The first round of the 2020 NFL draft unfolded on Thursday night, with several surprises along the way. There were a handful of trades, including one that landed the Green Bay Packers an heir apparent to quarterback Aaron Rodgers in Jordan Love.
While the first round is over, the surprises of draft weekend are likely just getting underway. More trades are coming, and some could involve current NFL veterans.
The Washington Redskins, for example, have been trying to move left tackle Trent Williams. A run of six offensive tackles in Round 1 might have diminished Williams' trade value, but some teams are still interested. According to John Keim of ESPN, three franchises would like the seven-time Pro Bowler:
What's unclear is the sort of compensation Washington might be able to expect in return. Last month, NFL Network's Mike Garafolo reported that Washington was seeking a second-round draft pick but teams were unlikely to bite at that price.
For their part, the Redskins appear confident that a deal can get done, at least eventually.
"It's hard to tell. You go into it hoping something happens. It could happen in five minutes, it could happen tomorrow night. It might not happen in the next few days," vice president of player personnel Kyle Smith said, per Keim.
If Washington is willing to take a pick in Round 3 or later, it could have a prime opportunity to move Williams this weekend.
Eagles Had Been Dangling Veterans
Washington's desire to trade Williams was no secret entering draft weekend. However, the Philadelphia Eagles' desire to trade some notable veterans was a bit more surprising. NBC Sports Philadelphia's Derrick Gunn reported just before the draft that the Eagles has been using a couple of players as trade bait.
Gunn said the following on NBC Sports' On the Clock (h/t Adam Hermann of NBC Sports Philadelphia):
"For the past several weeks, they have been dangling Rasul Douglas, trying to trade him. There has been no takers in that regard, and if that is the case, there it goes again: another Eagles high draft pick that didn't pan out.
... I was also told Andre Dillard had been dangled out there as possible trade bait, to a couple of teams, and on a couple of occasions, the information came back: 'Not interested at this particular time.'"
The mention of Dillard is the big surprise here. The Washington State product was Philadelphia's first-round pick just last year (22nd overall), and he was projected to be the Eagles' new starter at left tackle—longtime starter Jason Peters remains unsigned as a free agent.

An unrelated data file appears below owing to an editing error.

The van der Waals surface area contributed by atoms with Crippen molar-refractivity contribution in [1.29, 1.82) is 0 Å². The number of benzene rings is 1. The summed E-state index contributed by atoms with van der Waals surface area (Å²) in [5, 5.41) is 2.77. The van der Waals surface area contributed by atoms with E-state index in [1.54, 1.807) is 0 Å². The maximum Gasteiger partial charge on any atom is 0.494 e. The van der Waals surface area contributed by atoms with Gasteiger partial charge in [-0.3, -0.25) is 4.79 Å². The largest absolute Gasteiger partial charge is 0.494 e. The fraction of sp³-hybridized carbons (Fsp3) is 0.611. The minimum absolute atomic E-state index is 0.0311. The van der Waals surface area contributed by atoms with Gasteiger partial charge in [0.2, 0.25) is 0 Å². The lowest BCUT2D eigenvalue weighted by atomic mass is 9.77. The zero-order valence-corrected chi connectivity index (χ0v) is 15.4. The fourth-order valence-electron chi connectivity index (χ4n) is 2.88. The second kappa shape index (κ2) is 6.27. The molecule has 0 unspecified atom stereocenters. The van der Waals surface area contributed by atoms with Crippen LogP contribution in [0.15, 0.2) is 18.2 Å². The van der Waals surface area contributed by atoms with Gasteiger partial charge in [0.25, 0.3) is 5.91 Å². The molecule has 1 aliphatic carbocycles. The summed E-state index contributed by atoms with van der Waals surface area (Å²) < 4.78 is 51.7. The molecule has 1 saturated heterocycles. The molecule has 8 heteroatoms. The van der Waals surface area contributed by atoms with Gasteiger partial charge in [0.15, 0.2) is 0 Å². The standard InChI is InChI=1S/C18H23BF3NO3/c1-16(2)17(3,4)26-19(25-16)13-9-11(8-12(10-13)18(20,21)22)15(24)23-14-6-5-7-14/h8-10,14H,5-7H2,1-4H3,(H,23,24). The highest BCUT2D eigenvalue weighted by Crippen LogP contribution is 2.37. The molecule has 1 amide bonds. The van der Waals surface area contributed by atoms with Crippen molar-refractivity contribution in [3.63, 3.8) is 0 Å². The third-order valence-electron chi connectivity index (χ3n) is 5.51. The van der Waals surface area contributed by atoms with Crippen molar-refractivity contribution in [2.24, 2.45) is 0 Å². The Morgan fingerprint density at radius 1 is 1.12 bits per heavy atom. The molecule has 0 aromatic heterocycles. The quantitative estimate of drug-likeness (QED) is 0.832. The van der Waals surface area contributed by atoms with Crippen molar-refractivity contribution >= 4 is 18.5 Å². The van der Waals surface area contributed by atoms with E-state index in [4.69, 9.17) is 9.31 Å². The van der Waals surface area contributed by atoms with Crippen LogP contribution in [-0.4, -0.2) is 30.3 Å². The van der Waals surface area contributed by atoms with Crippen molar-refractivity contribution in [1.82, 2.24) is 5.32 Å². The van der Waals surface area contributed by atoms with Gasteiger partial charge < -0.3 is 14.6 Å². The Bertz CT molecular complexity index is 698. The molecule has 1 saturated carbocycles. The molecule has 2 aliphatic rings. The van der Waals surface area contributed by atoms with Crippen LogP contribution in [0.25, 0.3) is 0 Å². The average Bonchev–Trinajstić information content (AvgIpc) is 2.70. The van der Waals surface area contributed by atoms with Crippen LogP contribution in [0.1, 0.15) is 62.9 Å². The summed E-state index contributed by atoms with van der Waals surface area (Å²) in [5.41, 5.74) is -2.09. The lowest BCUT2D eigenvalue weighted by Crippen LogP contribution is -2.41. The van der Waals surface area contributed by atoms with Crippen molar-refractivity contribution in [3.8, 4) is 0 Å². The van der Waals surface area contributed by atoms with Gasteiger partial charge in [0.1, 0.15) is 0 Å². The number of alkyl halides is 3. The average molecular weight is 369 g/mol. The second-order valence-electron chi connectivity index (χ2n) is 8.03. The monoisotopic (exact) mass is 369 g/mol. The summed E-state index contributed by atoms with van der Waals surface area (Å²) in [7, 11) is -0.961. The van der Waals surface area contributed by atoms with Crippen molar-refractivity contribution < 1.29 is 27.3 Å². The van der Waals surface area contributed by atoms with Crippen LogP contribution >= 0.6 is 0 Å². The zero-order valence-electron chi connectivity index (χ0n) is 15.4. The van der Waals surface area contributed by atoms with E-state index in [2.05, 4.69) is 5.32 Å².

However, the Eagles appear to have some major concerns when it comes to Dillard and his potential to be a franchise tackle.
"While he showed some promise in the four games he got to play as a rookie, Dillard struggled to adapt to the new environment and the NFL locker room," Jeff McLane of the Philadelphia Inquirer wrote.
It's possible that Dillard could still be moved before the end of the draft.
Patriots Could Target a QB Following Round 1 Trade
The New England Patriots traded out of the first round, allowing the Los Angeles Chargers to trade back in and snag Oklahoma linebacker Kenneth Murray. It's possible that New England moved out of Round 1 with a specific position in mind.
NFL Media's Ian Rapoport suggested that New England could target a quarterback early on draft weekend during an appearance with WEEI Radio:
"Obviously they don't have a second-rounder, although the Patriots have been known to create draft picks out of nothing. So just because they don't have a second-rounder now doesn't mean they won't have one come draft time. To me, they are going to take a quarterback somewhere. That's something they've communicated to people. That's something I very strongly believe. My sense it will be a first, second or third-round pick."
The Patriots did indeed create an early second-round pick (37th overall) by trading down. A quarterback prospect like Oklahoma's Jalen Hurts or Washington's Jacob Eason could make sense there.
If New England was thinking about taking a quarterback at 23, moving down and picking up additional selections was the way to go. The Patriots need a new long-term option after losing Tom Brady in free agency, but there wasn't anything resembling a sure thing still on the board when New England was originally on the clock.